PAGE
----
For many people around the world, a reliable supply of electricity remains very hard to come by. In Nepal, already struggling to recover from a devastating earthquake last year, power cuts are a harsh reality of life.

New government decree to accelerate the Indonesian solar market, Solar Plaza

The solar market of Southeast Asia’s largest energy consumer has been relatively underdeveloped until now. A new decree from the energy ministry is set to change the situation and open the heavily government controlled solar market.

One Woman’s Solar Leadership (& Challenges) In Thailand, Clean Technica

In 2009, Wandee Khunchornyakong, an enterprising woman in Thailand, wanted to find out how to add renewable solar power to her local electrical grid. She went to a government office to find out more information. There, she found permits for solar installations just begging for people to take advantage of them. She picked one up but a government clerk told her, “Please, take more. No one wants them.” So she did. When she left the office, she took almost three dozen solar permits with her.

Myanmar told to exploit more solar, wind resources, the Nation

Myanmar is moving to exploit solar and wind energy, but experts said such attempts must be stepped up to smoothen the country’s development. Soe Soe Ohn, director of the national electrification project at the Rural Development Department, said solar energy offered high potential particularly in rural electrification.

Philippines: LGUGC, WB ink pact to provide solar-power access to 40,000 families in off-grid areas, Business Mirror

The LGU Guarantee Corp. (LGUGC) and the World Bank signed a $15.8 million worth grant agreement to provide solar-energy access to 40,000 poor families nationwide.

Latin America & Caribbean

Changing lives with solar microgrids, REnew Economy

Haiti is the poorest the country in the western hemisphere. Only 25 per cent of the 10.3 million people in the country have access to electricity. One nonprofit organization is testing a solution that could not only change the lives of the unelectrified in Haiti, but could be a model of how to bring electricity to the 1.2 billion people in the world still living in the dark.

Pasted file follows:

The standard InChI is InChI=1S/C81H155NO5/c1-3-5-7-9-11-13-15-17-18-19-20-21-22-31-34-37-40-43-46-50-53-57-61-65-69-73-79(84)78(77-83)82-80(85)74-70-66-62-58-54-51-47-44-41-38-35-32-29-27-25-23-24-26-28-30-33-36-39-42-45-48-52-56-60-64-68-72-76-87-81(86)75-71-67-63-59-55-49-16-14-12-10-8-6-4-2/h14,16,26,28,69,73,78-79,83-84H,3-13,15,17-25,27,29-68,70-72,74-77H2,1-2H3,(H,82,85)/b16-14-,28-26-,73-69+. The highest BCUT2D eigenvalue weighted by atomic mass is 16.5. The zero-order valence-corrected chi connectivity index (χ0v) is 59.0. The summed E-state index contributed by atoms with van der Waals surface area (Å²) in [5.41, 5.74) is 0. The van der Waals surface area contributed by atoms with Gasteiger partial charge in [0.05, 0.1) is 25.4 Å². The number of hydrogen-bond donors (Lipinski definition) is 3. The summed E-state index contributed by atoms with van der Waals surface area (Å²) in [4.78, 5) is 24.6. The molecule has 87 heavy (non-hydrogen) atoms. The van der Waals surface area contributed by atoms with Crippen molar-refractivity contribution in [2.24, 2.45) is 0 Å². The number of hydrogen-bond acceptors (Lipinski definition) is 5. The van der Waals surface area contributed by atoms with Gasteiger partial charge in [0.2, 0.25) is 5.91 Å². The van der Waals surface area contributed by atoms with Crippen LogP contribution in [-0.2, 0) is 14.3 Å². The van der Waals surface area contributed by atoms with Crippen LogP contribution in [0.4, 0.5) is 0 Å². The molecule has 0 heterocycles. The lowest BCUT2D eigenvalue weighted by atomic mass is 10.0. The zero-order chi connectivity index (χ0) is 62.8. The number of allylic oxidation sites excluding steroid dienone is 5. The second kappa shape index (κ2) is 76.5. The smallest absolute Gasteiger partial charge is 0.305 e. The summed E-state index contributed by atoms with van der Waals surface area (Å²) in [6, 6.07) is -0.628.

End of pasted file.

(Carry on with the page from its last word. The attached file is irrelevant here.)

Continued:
Dominican Republic’s Roadmap to a Renewable Future, IRENA

Creating a sustainable future is the responsibility of all countries, and that includes allocating a greater share of the world’s energy mix to renewables. A new IRENA report, Renewable Energy Prospects: Dominican Republic, finds the Dominican Republic could by 2030 increase its share of modern renewable energy from 9 to 27%, and its share of renewable electricity generation from 12 to 44%, by adopting a series of recommendations.

How two indigenous solar engineers changed their village in Chile, Collective Evolution

Liliana and Luisa Terán are two indigenous women from northern Chile who traveled to India for training in installing solar panels. Together, they have not only changed their future, but that of their remote village, Caspana, as well.

North America

Giant leaps for solar and storage in low income communities, One Step Off The Grid

President Obama announced measures on July 19 to increase access to solar energy and energy efficiency by low- and moderate-income customers. Elements of the plan, called the Clean Energy Savings For All Initiative, will bring 1,000 megawatts of solar energy by 2020 to a group that has thus far struggled to enjoy the benefits of the clean energy revolution. This is a booster shot in the arm that could stimulate and support activity in the private and NGO sectors that serve low-income customers. Coincidentally, RMI released a report the next day detailing emerging business models that are helping to ensure clean energy is available to all (not just those with access to capital and credit) as these programs phase out.